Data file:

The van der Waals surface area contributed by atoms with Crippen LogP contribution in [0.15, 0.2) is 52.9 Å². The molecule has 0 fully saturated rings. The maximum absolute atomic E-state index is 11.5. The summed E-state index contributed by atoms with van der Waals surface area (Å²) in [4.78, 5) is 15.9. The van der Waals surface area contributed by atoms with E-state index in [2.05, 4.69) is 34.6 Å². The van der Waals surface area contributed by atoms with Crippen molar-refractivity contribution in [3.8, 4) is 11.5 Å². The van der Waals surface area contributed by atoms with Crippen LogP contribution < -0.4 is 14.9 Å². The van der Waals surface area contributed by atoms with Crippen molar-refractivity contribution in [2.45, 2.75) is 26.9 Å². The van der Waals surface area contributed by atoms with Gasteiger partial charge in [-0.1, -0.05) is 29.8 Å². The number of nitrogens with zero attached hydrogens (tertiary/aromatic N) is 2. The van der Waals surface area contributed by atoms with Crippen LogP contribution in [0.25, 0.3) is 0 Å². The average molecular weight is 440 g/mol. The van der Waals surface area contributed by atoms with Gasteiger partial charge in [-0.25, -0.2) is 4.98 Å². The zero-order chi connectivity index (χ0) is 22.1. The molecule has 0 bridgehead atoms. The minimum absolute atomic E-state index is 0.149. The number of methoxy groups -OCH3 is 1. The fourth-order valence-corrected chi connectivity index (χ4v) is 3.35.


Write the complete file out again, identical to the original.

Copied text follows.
The van der Waals surface area contributed by atoms with Crippen LogP contribution in [0.15, 0.2) is 52.9 Å². The molecule has 0 fully saturated rings. The maximum absolute atomic E-state index is 11.5. The summed E-state index contributed by atoms with van der Waals surface area (Å²) in [4.78, 5) is 15.9. The van der Waals surface area contributed by atoms with E-state index in [2.05, 4.69) is 34.6 Å². The van der Waals surface area contributed by atoms with Crippen molar-refractivity contribution in [3.8, 4) is 11.5 Å². The van der Waals surface area contributed by atoms with Crippen LogP contribution < -0.4 is 14.9 Å². The van der Waals surface area contributed by atoms with Crippen molar-refractivity contribution in [2.45, 2.75) is 26.9 Å². The van der Waals surface area contributed by atoms with Gasteiger partial charge in [-0.1, -0.05) is 29.8 Å². The number of nitrogens with zero attached hydrogens (tertiary/aromatic N) is 2. The van der Waals surface area contributed by atoms with Crippen LogP contribution in [0.25, 0.3) is 0 Å². The average molecular weight is 440 g/mol. The van der Waals surface area contributed by atoms with Gasteiger partial charge in [-0.25, -0.2) is 4.98 Å². The zero-order chi connectivity index (χ0) is 22.1. The molecule has 0 bridgehead atoms. The minimum absolute atomic E-state index is 0.149. The number of methoxy groups -OCH3 is 1. The fourth-order valence-corrected chi connectivity index (χ4v) is 3.35.